A share option is when a company grants an employee the option to purchase a certain number of shares in the company at a specified price. The employee will usually be able to exercise their option after a specified period of time has elapsed. If, in the period between the option being granted and the employee exercising the option, the value of the company has increased, the employee will be buying the shares at a discount.
At the point when the option is exercised, any option gains, that is the amount by which the value of the shares on the exercise date exceeds the price paid by the employee to exercise the option, are normally subject to income tax, and often National Insurance. However, tax efficient share option schemes such as enterprise management incentives (EMI) can be used to minimise the tax payable by employees and therefore make share options more attractive.
What is an EMI option?
An EMI option is a flexible and tax efficient share option specifically designed to help small and medium sized businesses recruit and retain employees and to support their future growth. EMI options work in the same way as other share options, that is, the company grants an employee an option over a specific number of shares in the company, at a specific price, at some point in the future but statutory reliefs mean employees pay less tax on their gains and there may be tax benefits for the company too.
EMI options can be very flexible as they can be offered to some or all employees and can be granted over different classes of shares. Some businesses use them incentivise a handful of key employees while others use them as part of an all-employee scheme.
What are the tax advantages of an EMI option?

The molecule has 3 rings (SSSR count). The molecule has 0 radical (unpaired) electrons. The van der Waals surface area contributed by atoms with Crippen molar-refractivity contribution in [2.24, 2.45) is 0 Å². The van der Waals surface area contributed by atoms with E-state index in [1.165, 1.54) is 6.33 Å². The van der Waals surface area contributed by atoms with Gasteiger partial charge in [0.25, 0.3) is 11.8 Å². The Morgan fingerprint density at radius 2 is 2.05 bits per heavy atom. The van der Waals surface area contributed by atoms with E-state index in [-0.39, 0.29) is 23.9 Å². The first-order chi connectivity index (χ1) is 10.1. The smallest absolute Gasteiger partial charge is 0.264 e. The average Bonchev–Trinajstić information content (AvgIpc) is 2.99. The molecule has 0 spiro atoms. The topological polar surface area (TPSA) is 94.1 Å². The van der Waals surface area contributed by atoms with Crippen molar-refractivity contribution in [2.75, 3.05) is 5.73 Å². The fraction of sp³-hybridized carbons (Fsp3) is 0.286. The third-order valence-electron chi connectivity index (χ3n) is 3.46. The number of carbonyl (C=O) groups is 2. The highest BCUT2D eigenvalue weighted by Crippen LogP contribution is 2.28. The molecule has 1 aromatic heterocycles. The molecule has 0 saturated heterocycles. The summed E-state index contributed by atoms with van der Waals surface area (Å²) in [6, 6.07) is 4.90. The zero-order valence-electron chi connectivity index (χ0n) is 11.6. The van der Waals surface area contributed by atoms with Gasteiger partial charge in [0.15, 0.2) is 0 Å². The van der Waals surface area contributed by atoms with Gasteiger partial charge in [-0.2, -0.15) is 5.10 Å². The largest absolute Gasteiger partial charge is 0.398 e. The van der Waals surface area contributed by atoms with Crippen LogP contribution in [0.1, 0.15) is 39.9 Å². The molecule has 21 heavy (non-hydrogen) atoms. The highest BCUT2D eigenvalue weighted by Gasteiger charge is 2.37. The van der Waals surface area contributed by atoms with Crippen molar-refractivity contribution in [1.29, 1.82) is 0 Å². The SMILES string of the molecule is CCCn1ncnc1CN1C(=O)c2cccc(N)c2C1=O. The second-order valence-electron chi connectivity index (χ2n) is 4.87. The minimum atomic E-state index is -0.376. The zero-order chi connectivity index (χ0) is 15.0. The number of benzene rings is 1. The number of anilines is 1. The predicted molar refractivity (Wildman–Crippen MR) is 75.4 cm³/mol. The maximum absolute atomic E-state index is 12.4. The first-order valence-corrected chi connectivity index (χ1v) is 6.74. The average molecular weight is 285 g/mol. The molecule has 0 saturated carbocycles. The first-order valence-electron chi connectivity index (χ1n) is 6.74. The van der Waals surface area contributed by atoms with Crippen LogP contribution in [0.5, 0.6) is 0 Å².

Grant of the option: If an employee is granted an EMI option, there is no tax payable on the grant of the option.
Exercise of the option: There will be no income tax payable on the exercise of the option if the exercise price paid by the employee to buy the shares subject to the option is at least equal to the value of the shares when the option was granted.
Sale of the option shares: When an employee sells the option shares, capital gains tax (CGT) will be payable on the difference between the sale proceeds and the market value of the shares when the option was granted. However, the shares will qualify for Business Asset Disposal Relief (previously known as entrepreneurs’ relief), provided certain conditions are met including continuing to be employed by the company and holding the shares for 24 months (the option period counts towards this 24 month period) for the relief to apply. This usually means that the employee will pay CGT at a special 10% rate.
The company: a corporation tax deduction maybe available when the EMI options are granted (subject to the company and the employee satisfying the relevant criteria).
EMI Qualifying Criteria
As with most tax reliefs, there are a number of other criteria that the employee and the company must meet. In particular:
A recent HMRC review evaluating the impact of EMI schemes concluded that EMI is fulfilling its core objectives of helping recruitment and retention of employees in small and medium sized businesses and supporting their future growth.
Incentivising key individuals using EMI options is one just element that can be considered when tailoring an employee ownership structure that reflects the needs of a business, its owners and its employees.